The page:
Hearing and balance have something in common. For patients with dizziness, this relationship is used to diagnose issues with balance. Commonly, a ‘VEMP’ test (Vestibular Evoked Myogenic Potentials) needs to be performed. A VEMP test uses loud sounds to evoke a muscle reflex contraction in the neck and eye muscles, triggered by the vestibular system – the system responsible for our balance. The Chalmers researchers have now used bone conducted sounds to achieve better results.
"We have developed a new type of vibrating device that is placed behind the ear of the patient during the test," says Bo Håkansson, a professor in the research group 'Biomedical signals and systems' at Chalmers. The vibrating device is small and compact in size, and optimised to provide an adequate sound level for triggering the reflex at frequencies as low as 250 Hz. Previously, no vibrating device has been available that was directly adapted for this type of test of the balance system.
Half of over-65s suffer from dizziness, but the causes can be difficult to diagnose for several reasons. In 50% of those cases, dizziness is due to problems in the vestibular system. But today's VEMP methods have major shortcomings, and can cause hearing loss and discomfort for patients.
For example, the VEMP test uses very high sound levels, and may in fact cause permanent hearing damage itself. And, if the patient already suffers from certain types of hearing loss, it may be impossible to draw any conclusions from the test. The Chalmers researchers’ new method offers significant advantages.
"Thanks to this bone conduction technology, the sound levels which patients are exposed to can be minimised. The previous test was like a machine gun going off next to the ear – with this method it will be much more comfortable. The new vibrating device provides a maximum sound level of 75 decibels. The test can be performed at 40 decibels lower than today's method using air conducted sounds through headphones. This eliminates any risk that the test itself could cause hearing damage,” says postdoctoral researcher Karl-Johan Fredén Jansson, who made all the measurements in the project.
The benefits also include safer testing for children, and that patients with impaired hearing function due to chronic ear infections or congenital malformations in the ear canal and middle ear can be diagnosed for the origin of their dizziness.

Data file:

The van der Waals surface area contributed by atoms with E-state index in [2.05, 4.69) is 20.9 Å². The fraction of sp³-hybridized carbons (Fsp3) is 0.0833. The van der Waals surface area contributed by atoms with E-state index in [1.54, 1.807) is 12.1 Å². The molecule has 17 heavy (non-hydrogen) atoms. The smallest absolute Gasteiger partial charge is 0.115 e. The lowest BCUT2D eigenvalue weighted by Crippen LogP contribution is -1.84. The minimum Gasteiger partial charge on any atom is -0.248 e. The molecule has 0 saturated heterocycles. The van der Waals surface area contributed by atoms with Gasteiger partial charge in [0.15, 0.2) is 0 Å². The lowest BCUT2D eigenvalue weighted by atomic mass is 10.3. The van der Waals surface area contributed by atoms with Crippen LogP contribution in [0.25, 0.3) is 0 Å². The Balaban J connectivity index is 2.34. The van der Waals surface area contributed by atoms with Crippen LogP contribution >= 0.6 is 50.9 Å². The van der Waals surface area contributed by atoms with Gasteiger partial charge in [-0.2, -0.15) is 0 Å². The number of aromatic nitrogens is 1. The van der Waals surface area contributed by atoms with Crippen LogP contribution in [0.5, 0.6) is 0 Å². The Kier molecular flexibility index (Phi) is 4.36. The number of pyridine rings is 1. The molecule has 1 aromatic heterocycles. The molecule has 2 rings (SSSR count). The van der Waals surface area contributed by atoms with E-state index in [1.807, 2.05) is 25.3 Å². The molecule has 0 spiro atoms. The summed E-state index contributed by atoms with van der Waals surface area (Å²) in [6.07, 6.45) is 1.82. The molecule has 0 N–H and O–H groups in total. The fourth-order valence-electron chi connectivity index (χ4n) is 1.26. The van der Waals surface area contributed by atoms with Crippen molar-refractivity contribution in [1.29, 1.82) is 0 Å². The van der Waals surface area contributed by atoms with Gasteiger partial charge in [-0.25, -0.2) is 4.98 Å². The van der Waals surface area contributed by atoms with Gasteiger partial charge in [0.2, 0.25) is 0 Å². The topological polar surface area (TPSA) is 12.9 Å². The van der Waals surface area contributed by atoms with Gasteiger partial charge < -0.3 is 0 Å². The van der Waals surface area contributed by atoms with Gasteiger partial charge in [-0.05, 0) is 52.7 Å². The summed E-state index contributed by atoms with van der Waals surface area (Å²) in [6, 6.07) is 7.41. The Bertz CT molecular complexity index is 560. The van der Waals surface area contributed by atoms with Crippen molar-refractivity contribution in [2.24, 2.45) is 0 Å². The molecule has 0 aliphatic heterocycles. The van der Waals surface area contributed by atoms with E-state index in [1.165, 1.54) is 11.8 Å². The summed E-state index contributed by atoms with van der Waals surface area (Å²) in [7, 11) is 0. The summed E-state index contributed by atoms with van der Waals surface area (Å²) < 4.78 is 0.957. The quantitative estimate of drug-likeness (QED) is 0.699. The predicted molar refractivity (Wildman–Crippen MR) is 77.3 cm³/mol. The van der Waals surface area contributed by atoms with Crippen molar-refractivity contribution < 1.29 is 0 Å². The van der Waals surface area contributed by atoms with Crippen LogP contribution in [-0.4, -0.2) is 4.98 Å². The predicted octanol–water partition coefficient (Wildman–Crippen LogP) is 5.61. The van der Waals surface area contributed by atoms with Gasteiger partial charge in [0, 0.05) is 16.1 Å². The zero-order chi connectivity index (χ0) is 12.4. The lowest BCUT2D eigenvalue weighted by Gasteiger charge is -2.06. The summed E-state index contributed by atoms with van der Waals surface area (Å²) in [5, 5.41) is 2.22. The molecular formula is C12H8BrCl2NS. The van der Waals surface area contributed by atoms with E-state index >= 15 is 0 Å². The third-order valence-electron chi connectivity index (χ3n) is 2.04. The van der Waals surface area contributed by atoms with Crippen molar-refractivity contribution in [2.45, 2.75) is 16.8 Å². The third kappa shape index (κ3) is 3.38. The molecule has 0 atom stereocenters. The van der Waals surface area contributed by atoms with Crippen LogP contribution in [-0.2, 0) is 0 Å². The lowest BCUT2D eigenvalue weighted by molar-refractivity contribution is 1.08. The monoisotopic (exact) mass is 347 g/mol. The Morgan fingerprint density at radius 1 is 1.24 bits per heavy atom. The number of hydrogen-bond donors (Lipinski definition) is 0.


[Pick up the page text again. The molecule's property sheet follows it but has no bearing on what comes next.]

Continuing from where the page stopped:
The vibrating device is compatible with standardised equipment for balance diagnostics in healthcare, making it easy to start using. The cost of the new technology is also estimated to be lower than the corresponding equipment used today.
A pilot study has been conducted and recently published. The next step is to conduct a larger patient study, under a recently received ethical approval, in collaboration with Sahlgrenska University Hospital in Gothenburg, where 30 participants with normal hearing will also be included.
More about the research
Chalmers’ partners in the study are the Sahlgrenska Academy at the University of Gothenburg, and the Danish audio companies Ortofon and Interacoustics. Grants for this project are received from Vinnova (Swedish Innovations Agency) and Hörselskadades Riksförbund (Hearing Impairment Federation).
More about Diagnostics for Dizziness
A common method of diagnosing the cause of dizziness is a VEMP test – Vestibular Evoked Myogenic Potentials. The test uses sound stimulation to evoke a muscle contraction in the neck and eye muscles, triggered by a reflex from the vestibular system – the system that is responsible for our sense of balance. The muscular response is measured and provides you information on whether the disorders responsible for the patient’s dizziness are in the vestibular system, or in its pathways to the brain.
In a traditional vestibular investigation, two variants of VEMP tests are used today: air transmitted sound through headphones or bone conducted sounds via a vibrating device attached to the head. When air transmitted sounds are used, high sound levels are required, which is uncomfortable to the patient and there is a risk of hearing damage. For bone conducted sound, the sound levels are lower, but the equipment currently available on the market is large and cumbersome, and therefore difficult to use.
The new method uses new transducer technology, is smaller in size and generates bone conducted sound at a lower frequency than has been possible before (around 250 Hz). At this level, the muscle reflexes are more efficiently evoked. The muscle contractions in both the neck and the eye muscles are measured using fairly standardised equipment, so it should be easy to start incorporating it into healthcare systems.
Bo Håkansson, Professor of Electrical Engineering, undergoes testing using the new compact vibrating device he and the team helped design.
For more information contact
, Professor in Biomedical Engineering at the Department of Electrical Engineering at Chalmers,
Text: Yvonne Jonsson
Translation: Joshua Worth
Photo: Johan Bodell